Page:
The house of Horatio Coomes at the south end of Longmeadow Green was built around 1831, although parts may have been built earlier, as there were buildings on the property when it was sold to Coomes in 1826. Coomes later built another home nearby and the sold the earlier house, which is now known as the Coomes-Almquist House. Many rooms were added to the expanding house over the years.
Where today there is a flagpole on Longmeadow Green, the town’s first church, built in 1716, once stood. By 1764 it was decided that, owing to the great number of repairs the building needed, a new church should be constructed. It was built on the Green in 1767-1768 and in 1769, the old meeting house was torn down. The new church was remodeled in 1828 and in 1874 it went through even more drastic changes, being moved from the Green to its present site and again being remodeled. The First Church of Christ‘s white pillared front portico was added in 1932, modeled on Boston’s Arlington Street Church.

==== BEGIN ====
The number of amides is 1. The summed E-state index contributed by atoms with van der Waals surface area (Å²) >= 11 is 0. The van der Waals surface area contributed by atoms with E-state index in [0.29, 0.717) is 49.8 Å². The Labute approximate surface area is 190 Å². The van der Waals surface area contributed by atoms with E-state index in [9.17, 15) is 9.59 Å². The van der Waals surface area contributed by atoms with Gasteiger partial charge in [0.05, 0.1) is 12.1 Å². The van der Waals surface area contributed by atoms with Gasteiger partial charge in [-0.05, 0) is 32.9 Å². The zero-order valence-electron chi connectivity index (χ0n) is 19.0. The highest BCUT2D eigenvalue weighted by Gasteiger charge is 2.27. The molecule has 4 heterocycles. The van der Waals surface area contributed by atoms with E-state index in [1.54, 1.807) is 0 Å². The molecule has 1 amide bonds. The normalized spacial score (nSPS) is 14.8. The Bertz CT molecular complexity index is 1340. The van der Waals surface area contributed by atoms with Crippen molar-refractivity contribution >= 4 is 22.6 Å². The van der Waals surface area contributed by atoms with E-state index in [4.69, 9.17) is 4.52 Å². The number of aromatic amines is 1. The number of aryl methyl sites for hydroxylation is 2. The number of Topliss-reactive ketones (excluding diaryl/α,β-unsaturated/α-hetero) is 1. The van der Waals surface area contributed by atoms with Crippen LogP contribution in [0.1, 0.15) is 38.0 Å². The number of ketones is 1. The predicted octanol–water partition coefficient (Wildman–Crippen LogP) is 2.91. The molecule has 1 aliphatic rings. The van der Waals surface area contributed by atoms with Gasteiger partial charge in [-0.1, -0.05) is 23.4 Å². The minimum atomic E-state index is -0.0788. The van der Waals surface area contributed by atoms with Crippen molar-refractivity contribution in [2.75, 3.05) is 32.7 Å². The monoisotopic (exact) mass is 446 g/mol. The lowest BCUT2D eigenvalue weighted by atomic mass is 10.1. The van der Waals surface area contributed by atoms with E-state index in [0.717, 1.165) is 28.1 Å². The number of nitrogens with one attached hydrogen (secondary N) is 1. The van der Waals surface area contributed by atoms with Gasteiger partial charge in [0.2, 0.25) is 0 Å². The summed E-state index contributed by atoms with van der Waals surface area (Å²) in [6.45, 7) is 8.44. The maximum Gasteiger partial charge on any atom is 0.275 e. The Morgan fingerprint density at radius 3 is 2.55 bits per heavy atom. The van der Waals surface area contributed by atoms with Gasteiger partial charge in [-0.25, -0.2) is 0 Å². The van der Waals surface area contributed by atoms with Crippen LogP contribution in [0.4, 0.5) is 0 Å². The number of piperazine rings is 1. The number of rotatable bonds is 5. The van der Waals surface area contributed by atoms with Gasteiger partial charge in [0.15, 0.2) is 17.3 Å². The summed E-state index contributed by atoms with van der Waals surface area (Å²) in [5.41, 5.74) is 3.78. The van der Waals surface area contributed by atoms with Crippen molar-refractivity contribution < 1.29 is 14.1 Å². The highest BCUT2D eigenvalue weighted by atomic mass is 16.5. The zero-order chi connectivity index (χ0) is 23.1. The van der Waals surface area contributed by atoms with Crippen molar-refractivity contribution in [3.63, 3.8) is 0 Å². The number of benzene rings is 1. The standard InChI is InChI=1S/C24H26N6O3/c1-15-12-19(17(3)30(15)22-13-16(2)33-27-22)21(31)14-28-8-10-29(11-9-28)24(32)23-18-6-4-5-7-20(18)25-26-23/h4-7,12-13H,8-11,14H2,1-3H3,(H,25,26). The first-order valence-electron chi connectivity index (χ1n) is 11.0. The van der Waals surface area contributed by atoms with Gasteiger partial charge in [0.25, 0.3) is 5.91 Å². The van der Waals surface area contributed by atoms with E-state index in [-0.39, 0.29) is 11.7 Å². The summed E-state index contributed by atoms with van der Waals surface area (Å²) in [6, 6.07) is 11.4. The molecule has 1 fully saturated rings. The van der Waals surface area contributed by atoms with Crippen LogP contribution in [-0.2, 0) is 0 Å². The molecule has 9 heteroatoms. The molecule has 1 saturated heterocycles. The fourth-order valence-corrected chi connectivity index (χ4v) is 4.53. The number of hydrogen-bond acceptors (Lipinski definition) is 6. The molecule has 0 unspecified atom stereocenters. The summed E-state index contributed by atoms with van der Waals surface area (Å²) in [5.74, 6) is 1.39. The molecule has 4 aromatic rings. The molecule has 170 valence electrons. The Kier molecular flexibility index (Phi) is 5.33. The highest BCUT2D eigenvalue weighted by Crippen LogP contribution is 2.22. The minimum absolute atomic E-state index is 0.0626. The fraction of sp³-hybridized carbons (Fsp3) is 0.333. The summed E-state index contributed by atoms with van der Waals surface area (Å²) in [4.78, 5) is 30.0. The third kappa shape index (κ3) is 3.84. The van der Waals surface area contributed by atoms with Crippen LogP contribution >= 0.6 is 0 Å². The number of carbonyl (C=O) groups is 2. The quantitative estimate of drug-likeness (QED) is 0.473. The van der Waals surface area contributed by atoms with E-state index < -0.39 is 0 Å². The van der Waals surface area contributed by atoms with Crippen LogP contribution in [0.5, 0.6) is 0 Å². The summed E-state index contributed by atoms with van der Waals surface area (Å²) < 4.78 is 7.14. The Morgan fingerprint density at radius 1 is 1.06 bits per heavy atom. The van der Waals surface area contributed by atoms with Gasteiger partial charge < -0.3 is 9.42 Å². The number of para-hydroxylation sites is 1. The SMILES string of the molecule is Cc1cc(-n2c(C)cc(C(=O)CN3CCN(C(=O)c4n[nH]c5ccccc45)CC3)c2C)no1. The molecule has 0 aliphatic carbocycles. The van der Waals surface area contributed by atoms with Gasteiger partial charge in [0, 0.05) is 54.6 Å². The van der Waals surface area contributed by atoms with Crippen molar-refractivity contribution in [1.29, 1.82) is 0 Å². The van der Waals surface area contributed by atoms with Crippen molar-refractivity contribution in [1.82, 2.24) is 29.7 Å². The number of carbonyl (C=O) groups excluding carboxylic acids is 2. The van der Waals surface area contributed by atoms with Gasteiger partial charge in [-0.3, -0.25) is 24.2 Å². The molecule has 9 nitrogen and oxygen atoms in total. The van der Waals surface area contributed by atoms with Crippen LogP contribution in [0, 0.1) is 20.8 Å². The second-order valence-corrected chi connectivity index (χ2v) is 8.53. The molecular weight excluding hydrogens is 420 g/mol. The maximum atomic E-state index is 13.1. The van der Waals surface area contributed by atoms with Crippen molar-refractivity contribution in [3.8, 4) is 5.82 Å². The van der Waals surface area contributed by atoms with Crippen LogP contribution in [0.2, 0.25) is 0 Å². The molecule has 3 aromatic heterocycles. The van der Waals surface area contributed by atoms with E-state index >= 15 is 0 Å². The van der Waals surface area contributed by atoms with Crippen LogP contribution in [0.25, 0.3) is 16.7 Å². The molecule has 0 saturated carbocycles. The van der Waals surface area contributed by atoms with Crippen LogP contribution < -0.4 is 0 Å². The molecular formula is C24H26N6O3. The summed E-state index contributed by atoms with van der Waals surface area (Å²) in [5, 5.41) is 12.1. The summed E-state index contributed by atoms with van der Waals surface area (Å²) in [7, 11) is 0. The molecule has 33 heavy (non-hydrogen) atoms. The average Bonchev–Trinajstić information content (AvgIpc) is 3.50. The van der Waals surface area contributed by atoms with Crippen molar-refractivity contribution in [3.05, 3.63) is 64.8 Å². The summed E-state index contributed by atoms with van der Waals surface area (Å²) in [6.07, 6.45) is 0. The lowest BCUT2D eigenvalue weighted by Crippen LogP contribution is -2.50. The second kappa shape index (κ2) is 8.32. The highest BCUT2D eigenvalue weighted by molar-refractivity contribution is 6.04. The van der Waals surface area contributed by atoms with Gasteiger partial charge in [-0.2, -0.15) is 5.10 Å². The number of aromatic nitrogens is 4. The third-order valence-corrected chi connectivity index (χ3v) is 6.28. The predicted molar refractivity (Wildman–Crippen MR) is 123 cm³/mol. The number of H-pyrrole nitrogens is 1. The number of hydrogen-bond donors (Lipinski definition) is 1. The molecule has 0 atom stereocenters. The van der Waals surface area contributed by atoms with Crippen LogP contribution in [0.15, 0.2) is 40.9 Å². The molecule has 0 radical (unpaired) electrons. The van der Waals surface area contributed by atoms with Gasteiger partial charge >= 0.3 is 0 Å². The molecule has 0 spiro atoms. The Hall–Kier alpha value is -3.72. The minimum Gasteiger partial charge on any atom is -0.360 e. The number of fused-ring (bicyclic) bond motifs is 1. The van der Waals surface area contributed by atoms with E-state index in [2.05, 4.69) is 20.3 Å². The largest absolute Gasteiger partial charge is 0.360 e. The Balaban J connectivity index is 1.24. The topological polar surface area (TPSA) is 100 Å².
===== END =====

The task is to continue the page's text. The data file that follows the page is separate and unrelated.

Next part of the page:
Built off Longmeadow Green in the 1850s, the home of Stephen Colton is an excellent example of a Gothic Revival cottage. It was based on the ideas of Andrew Jackson Downing, specifically the plan for a “symmetrical cottage,” from his book, The Architecture of Country Houses (1850). A Stephen T. Colton is listed as having served as selectman in Longmeadow in the 1850s and during the Civil War.
The 1821 brick Federal style home of Samuel Colton Booth is at 577 Longmeadow Street in Longmeadow. Booth was married twice, first to Mary Ann Alvord and then to Rhoda Colton. He was a farmer who had a strong interest in mineralogy and archeology, collecting many specimens, which were later donated to the Springfield Science Museum. His daughter, Mary Ann Booth, also pursued an interest in natural science. Samuel Colton Booth was also a member of the Massachusetts Militia in the early nineteenth century.